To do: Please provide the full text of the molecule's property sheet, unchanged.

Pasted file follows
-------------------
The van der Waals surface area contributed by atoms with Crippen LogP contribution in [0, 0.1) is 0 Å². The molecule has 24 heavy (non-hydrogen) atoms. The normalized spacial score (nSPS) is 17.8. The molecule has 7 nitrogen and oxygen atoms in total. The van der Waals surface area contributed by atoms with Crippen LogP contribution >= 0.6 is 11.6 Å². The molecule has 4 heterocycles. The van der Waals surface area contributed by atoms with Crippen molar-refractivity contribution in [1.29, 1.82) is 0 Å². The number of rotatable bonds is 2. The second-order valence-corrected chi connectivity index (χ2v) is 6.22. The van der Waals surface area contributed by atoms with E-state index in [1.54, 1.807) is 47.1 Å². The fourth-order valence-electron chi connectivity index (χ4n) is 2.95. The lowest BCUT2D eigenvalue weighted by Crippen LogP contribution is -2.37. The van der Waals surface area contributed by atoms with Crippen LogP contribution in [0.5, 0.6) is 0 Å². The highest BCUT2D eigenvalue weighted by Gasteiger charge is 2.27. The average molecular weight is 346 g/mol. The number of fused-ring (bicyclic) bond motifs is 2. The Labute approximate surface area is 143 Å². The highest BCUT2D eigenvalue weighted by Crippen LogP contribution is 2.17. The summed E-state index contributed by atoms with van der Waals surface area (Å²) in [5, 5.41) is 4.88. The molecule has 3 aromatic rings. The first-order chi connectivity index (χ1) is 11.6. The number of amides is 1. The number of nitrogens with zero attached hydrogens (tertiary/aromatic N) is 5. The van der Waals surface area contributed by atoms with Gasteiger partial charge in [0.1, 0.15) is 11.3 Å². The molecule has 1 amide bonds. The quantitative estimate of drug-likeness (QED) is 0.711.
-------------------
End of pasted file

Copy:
The van der Waals surface area contributed by atoms with Crippen LogP contribution in [0, 0.1) is 0 Å². The molecule has 24 heavy (non-hydrogen) atoms. The normalized spacial score (nSPS) is 17.8. The molecule has 7 nitrogen and oxygen atoms in total. The van der Waals surface area contributed by atoms with Crippen LogP contribution >= 0.6 is 11.6 Å². The molecule has 4 heterocycles. The van der Waals surface area contributed by atoms with Crippen molar-refractivity contribution in [1.29, 1.82) is 0 Å². The number of rotatable bonds is 2. The second-order valence-corrected chi connectivity index (χ2v) is 6.22. The van der Waals surface area contributed by atoms with E-state index in [1.54, 1.807) is 47.1 Å². The fourth-order valence-electron chi connectivity index (χ4n) is 2.95. The lowest BCUT2D eigenvalue weighted by Crippen LogP contribution is -2.37. The van der Waals surface area contributed by atoms with Crippen LogP contribution in [0.5, 0.6) is 0 Å². The highest BCUT2D eigenvalue weighted by Gasteiger charge is 2.27. The average molecular weight is 346 g/mol. The number of fused-ring (bicyclic) bond motifs is 2. The Labute approximate surface area is 143 Å². The highest BCUT2D eigenvalue weighted by Crippen LogP contribution is 2.17. The summed E-state index contributed by atoms with van der Waals surface area (Å²) in [5, 5.41) is 4.88. The molecule has 3 aromatic rings. The first-order chi connectivity index (χ1) is 11.6. The number of amides is 1. The number of nitrogens with zero attached hydrogens (tertiary/aromatic N) is 5. The van der Waals surface area contributed by atoms with Gasteiger partial charge in [0.1, 0.15) is 11.3 Å². The molecule has 1 amide bonds. The quantitative estimate of drug-likeness (QED) is 0.711.